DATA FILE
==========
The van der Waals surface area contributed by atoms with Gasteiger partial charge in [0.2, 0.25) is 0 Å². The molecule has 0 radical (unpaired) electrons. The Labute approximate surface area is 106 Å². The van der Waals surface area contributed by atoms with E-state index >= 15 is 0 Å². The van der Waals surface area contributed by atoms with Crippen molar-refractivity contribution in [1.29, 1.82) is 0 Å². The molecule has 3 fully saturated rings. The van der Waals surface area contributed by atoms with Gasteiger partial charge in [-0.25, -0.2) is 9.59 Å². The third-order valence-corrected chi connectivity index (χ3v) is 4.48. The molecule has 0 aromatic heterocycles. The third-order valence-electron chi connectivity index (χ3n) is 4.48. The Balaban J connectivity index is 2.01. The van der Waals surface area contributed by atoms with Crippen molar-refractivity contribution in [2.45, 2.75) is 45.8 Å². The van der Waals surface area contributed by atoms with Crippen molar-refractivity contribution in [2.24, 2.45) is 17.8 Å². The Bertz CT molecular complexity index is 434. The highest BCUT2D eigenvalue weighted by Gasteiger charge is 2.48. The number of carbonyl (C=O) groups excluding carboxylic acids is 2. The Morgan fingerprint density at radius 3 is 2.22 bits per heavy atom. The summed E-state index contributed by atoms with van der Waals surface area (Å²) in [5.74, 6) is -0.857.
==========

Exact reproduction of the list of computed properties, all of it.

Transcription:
The van der Waals surface area contributed by atoms with Gasteiger partial charge in [0.2, 0.25) is 0 Å². The molecule has 0 radical (unpaired) electrons. The Labute approximate surface area is 106 Å². The van der Waals surface area contributed by atoms with E-state index >= 15 is 0 Å². The van der Waals surface area contributed by atoms with Crippen molar-refractivity contribution in [1.29, 1.82) is 0 Å². The molecule has 3 fully saturated rings. The van der Waals surface area contributed by atoms with Gasteiger partial charge in [-0.25, -0.2) is 9.59 Å². The third-order valence-corrected chi connectivity index (χ3v) is 4.48. The molecule has 0 aromatic heterocycles. The third-order valence-electron chi connectivity index (χ3n) is 4.48. The Balaban J connectivity index is 2.01. The van der Waals surface area contributed by atoms with Crippen molar-refractivity contribution in [2.45, 2.75) is 45.8 Å². The van der Waals surface area contributed by atoms with Crippen molar-refractivity contribution in [2.24, 2.45) is 17.8 Å². The Bertz CT molecular complexity index is 434. The highest BCUT2D eigenvalue weighted by Gasteiger charge is 2.48. The number of carbonyl (C=O) groups excluding carboxylic acids is 2. The Morgan fingerprint density at radius 3 is 2.22 bits per heavy atom. The summed E-state index contributed by atoms with van der Waals surface area (Å²) in [5.74, 6) is -0.857.